Finishing an interview feels like a relief, but it’s also when anxiety can start to creep in. Try to block second thoughts from your mind and move on, all in hopes that you’ll get that coveted offer soon. Personalized thank-you notes are definitely appreciated, but this special gesture won’t make or break your chances of being hired. Should you choose to reach out, use nice stationary and make sure your handwriting is legible. And while an extra trip to the post office can be a pain, make the effort to send your note on the same day you interviewed. Email thank-you notes also aren’t frowned upon either, but don’t send a bulk email to everyone you encountered. Make each email message special, and never send from your work account.
Not such smart ideas? Sending Facebook friend requests and LinkedIn invites to your entire interview panel. They’ll likely decline the requests, and it’s too soon to make such quick connections anyway. If you don’t land the job, the awkwardness of having them in your network might be too much to take. In addition, don’t call the office asking to follow-up because, trust me, you’ll eventually hear news. Depending on the position, our Hiring Mangers aim to contact candidates within a week of the interview regarding their status.
Whether you’re applying to The Motley Fool or another organization, it can be eye-opening to consider nightmare interview situations. It’s also a nice feeling to know that it wasn’t you smacking gum or saying something is “totes your specialty” in front of seasoned professionals. And, maybe more so after this article, you won’t be that candidate. Weigh the bad – and the good – advice, and you’ll likely find yourself improving your interviewing game.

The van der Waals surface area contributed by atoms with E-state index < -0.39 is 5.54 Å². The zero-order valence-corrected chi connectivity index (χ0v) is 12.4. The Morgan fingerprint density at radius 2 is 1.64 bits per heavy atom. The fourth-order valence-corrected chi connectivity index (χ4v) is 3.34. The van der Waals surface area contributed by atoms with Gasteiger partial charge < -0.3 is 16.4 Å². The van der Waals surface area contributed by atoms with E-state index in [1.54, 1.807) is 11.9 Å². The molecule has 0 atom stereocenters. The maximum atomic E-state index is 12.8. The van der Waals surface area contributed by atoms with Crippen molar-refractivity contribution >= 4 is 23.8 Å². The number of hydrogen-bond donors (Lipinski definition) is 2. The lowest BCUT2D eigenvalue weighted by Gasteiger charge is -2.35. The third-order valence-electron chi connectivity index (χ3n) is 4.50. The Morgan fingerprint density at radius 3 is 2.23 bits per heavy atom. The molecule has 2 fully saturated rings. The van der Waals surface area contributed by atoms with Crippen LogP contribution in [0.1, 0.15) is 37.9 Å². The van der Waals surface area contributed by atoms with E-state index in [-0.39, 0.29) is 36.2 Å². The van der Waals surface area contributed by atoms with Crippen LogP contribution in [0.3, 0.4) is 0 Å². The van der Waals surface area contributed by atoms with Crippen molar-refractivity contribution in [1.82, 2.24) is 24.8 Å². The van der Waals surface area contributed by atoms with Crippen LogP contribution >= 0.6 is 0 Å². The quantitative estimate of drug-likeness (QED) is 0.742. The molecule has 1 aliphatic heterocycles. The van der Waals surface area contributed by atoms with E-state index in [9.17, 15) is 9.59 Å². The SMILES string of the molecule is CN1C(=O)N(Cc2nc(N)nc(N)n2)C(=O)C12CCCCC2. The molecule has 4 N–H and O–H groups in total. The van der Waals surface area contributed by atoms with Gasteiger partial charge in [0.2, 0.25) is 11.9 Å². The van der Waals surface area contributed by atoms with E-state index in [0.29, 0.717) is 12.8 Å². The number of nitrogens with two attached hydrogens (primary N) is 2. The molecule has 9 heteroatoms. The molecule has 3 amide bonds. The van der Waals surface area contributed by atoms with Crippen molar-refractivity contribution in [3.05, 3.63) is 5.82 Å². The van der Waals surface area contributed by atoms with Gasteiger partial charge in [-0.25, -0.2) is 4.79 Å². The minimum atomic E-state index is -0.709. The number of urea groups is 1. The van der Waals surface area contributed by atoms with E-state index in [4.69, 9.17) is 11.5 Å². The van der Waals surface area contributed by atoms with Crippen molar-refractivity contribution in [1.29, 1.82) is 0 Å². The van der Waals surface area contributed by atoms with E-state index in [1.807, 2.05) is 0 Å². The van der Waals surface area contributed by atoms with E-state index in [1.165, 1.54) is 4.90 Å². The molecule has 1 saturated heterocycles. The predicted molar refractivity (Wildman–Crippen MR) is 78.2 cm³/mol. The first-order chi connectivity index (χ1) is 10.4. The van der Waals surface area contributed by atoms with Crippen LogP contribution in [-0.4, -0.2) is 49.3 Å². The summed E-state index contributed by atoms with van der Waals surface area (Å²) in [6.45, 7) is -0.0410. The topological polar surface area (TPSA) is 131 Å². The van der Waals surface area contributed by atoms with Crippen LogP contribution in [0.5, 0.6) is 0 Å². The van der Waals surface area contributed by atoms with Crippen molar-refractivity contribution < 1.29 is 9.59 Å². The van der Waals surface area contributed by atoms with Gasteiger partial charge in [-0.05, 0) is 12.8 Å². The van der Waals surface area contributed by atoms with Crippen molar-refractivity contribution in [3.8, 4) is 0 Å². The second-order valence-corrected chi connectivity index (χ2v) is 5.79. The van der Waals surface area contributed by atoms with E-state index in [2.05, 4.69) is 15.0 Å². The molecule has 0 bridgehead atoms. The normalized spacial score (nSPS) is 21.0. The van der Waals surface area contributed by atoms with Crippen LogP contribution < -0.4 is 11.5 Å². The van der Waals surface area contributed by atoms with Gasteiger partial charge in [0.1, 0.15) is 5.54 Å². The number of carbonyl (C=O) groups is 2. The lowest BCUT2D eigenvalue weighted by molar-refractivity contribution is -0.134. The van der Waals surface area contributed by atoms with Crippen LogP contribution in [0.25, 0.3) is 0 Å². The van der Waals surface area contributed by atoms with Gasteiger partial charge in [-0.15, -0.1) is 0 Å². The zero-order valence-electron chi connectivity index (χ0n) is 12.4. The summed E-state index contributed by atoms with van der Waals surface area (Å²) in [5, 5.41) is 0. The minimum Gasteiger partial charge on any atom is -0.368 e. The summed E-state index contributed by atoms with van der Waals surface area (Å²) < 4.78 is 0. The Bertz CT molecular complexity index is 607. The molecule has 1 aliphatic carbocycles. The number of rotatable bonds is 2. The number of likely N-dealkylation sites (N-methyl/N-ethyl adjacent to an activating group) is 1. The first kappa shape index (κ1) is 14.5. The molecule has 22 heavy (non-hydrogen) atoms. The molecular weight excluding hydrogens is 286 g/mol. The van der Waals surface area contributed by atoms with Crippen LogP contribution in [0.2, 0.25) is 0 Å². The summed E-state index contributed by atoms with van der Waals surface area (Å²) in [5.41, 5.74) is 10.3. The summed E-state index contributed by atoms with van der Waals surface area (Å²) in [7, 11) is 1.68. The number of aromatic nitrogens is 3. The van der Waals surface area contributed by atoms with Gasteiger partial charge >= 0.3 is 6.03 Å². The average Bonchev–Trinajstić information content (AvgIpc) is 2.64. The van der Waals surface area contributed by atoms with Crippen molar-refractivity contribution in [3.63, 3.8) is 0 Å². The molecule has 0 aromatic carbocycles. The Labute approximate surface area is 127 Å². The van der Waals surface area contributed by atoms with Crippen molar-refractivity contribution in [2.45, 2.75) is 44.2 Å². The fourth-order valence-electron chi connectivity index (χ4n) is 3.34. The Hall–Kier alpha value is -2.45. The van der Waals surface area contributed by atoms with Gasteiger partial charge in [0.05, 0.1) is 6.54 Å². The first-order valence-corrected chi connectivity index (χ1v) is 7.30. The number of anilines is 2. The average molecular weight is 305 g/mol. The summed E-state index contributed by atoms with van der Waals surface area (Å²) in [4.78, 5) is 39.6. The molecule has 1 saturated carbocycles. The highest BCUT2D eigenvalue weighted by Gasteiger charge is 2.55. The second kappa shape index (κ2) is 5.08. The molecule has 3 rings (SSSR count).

I’m a firm believer in the power of LinkedIn. As the go-to Fool for PR and company-wide networking, LinkedIn is an absolutely crucial tool that I use every day. With it, I can search and dig through company rosters to ensure I’m reaching out to the right person for my specific request. I honestly can’t imagine doing my job without it.
Because it’s a network aimed at professionals, the growth of LinkedIn has brought with it a number of etiquette questions. For example: What should you post on your page? With whom should you connect? How should you describe yourself? And on and on.
On the subject of connecting, the best advice I’ve read is to use the “help test.” Ideally, you would be willing to help any of your “connections” if they reached out to you with a request. If that’s not the case, you might want to reconsider some of those connections. On the other hand, if you’re inviting someone to connect with you, and you don’t think they’d say yes if you reached out to them for help, it might be worth re-examining that invitation.
One of the more bewildering things I come across is what I call the “cold connection request.” Occasionally I’ll get an invitation from someone I don’t know, whom I’ve never spoken to or corresponded with in any capacity. The person might be in a similar field, but not necessarily. Either way, I’m hesitant to accept cold requests. You wouldn’t accept a face-to-face meeting with someone you didn’t know unless they gave you at least a little context, right?
If you ever find yourself needing to “cold connect” with someone, I highly suggest tailoring the invitation. LinkedIn allows you to write your own invitation instead of using the standard “I’d like to add you to my professional network.” If someone personalizes the invitation, it shows me that they at least care enough to put some thought into why they’re reaching out to me.
To be sure, I’m not looking for anything fancy. Just tell me something about who you are and why you wanted to connect with me, and I’d be much more likely to respond. It’s a low bar, really.
As you build out your networks on LinkedIn, be thoughtful about who you include. After all, a well-constructed LinkedIn network can be a powerful tool when it comes time to ask for help. Just make sure that your connections are people who’d be willing to help you, and vice versa. You’ll have more success that way. I promise.